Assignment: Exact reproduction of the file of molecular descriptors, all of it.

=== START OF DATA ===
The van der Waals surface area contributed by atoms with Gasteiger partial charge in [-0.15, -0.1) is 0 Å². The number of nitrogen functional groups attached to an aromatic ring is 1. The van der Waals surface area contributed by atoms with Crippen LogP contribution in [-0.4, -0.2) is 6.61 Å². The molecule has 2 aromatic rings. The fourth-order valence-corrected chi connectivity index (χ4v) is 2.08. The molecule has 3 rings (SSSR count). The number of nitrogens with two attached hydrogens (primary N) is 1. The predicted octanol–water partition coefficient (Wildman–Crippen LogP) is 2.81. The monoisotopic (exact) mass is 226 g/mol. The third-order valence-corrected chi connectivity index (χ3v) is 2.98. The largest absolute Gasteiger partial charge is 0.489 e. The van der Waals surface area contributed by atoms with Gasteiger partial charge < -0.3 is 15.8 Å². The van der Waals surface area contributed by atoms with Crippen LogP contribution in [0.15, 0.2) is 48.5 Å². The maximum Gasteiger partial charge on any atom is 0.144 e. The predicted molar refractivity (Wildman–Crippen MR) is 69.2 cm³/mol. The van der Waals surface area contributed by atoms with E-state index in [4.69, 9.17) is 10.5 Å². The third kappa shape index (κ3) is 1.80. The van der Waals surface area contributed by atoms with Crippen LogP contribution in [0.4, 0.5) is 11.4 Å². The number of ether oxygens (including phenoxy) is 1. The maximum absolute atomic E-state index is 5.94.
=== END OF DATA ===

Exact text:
The van der Waals surface area contributed by atoms with Gasteiger partial charge in [-0.15, -0.1) is 0 Å². The number of nitrogen functional groups attached to an aromatic ring is 1. The van der Waals surface area contributed by atoms with Crippen LogP contribution in [-0.4, -0.2) is 6.61 Å². The molecule has 2 aromatic rings. The fourth-order valence-corrected chi connectivity index (χ4v) is 2.08. The molecule has 3 rings (SSSR count). The number of nitrogens with two attached hydrogens (primary N) is 1. The predicted octanol–water partition coefficient (Wildman–Crippen LogP) is 2.81. The monoisotopic (exact) mass is 226 g/mol. The third-order valence-corrected chi connectivity index (χ3v) is 2.98. The largest absolute Gasteiger partial charge is 0.489 e. The van der Waals surface area contributed by atoms with Gasteiger partial charge < -0.3 is 15.8 Å². The van der Waals surface area contributed by atoms with Crippen LogP contribution in [0.15, 0.2) is 48.5 Å². The maximum Gasteiger partial charge on any atom is 0.144 e. The predicted molar refractivity (Wildman–Crippen MR) is 69.2 cm³/mol. The van der Waals surface area contributed by atoms with E-state index in [4.69, 9.17) is 10.5 Å². The third kappa shape index (κ3) is 1.80. The van der Waals surface area contributed by atoms with Crippen LogP contribution in [0.4, 0.5) is 11.4 Å². The number of ether oxygens (including phenoxy) is 1. The maximum absolute atomic E-state index is 5.94.